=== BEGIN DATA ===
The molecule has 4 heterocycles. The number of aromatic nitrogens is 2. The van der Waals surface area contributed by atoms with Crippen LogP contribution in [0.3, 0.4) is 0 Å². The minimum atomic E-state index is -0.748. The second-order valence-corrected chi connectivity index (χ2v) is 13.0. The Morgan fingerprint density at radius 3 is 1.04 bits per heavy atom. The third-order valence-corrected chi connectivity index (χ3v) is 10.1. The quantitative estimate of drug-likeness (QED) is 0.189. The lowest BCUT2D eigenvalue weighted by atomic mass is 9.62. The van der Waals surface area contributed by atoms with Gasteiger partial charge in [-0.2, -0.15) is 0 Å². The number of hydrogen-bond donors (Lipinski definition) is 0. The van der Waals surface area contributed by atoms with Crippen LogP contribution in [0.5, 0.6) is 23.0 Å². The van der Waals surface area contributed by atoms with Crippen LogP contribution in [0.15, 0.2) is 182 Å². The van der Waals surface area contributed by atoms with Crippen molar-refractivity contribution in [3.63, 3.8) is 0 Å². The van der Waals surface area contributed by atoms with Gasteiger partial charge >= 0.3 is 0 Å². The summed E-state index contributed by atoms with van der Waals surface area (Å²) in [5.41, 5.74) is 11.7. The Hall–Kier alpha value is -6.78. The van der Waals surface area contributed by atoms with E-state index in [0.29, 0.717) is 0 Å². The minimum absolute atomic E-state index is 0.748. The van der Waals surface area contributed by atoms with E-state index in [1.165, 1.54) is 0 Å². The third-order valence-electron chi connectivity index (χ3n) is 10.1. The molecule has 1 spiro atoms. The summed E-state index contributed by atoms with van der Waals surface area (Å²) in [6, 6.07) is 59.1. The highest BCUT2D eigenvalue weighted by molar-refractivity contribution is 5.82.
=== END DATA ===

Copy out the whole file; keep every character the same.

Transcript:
The molecule has 4 heterocycles. The number of aromatic nitrogens is 2. The van der Waals surface area contributed by atoms with Crippen LogP contribution in [0.3, 0.4) is 0 Å². The minimum atomic E-state index is -0.748. The second-order valence-corrected chi connectivity index (χ2v) is 13.0. The Morgan fingerprint density at radius 3 is 1.04 bits per heavy atom. The third-order valence-corrected chi connectivity index (χ3v) is 10.1. The quantitative estimate of drug-likeness (QED) is 0.189. The lowest BCUT2D eigenvalue weighted by atomic mass is 9.62. The van der Waals surface area contributed by atoms with Gasteiger partial charge in [-0.2, -0.15) is 0 Å². The number of hydrogen-bond donors (Lipinski definition) is 0. The van der Waals surface area contributed by atoms with Crippen LogP contribution in [0.5, 0.6) is 23.0 Å². The van der Waals surface area contributed by atoms with Crippen LogP contribution in [0.15, 0.2) is 182 Å². The van der Waals surface area contributed by atoms with Crippen molar-refractivity contribution in [3.63, 3.8) is 0 Å². The van der Waals surface area contributed by atoms with Gasteiger partial charge >= 0.3 is 0 Å². The summed E-state index contributed by atoms with van der Waals surface area (Å²) in [5.41, 5.74) is 11.7. The Hall–Kier alpha value is -6.78. The van der Waals surface area contributed by atoms with E-state index in [0.29, 0.717) is 0 Å². The minimum absolute atomic E-state index is 0.748. The van der Waals surface area contributed by atoms with E-state index in [1.165, 1.54) is 0 Å². The third-order valence-electron chi connectivity index (χ3n) is 10.1. The molecule has 1 spiro atoms. The summed E-state index contributed by atoms with van der Waals surface area (Å²) in [6, 6.07) is 59.1. The highest BCUT2D eigenvalue weighted by molar-refractivity contribution is 5.82.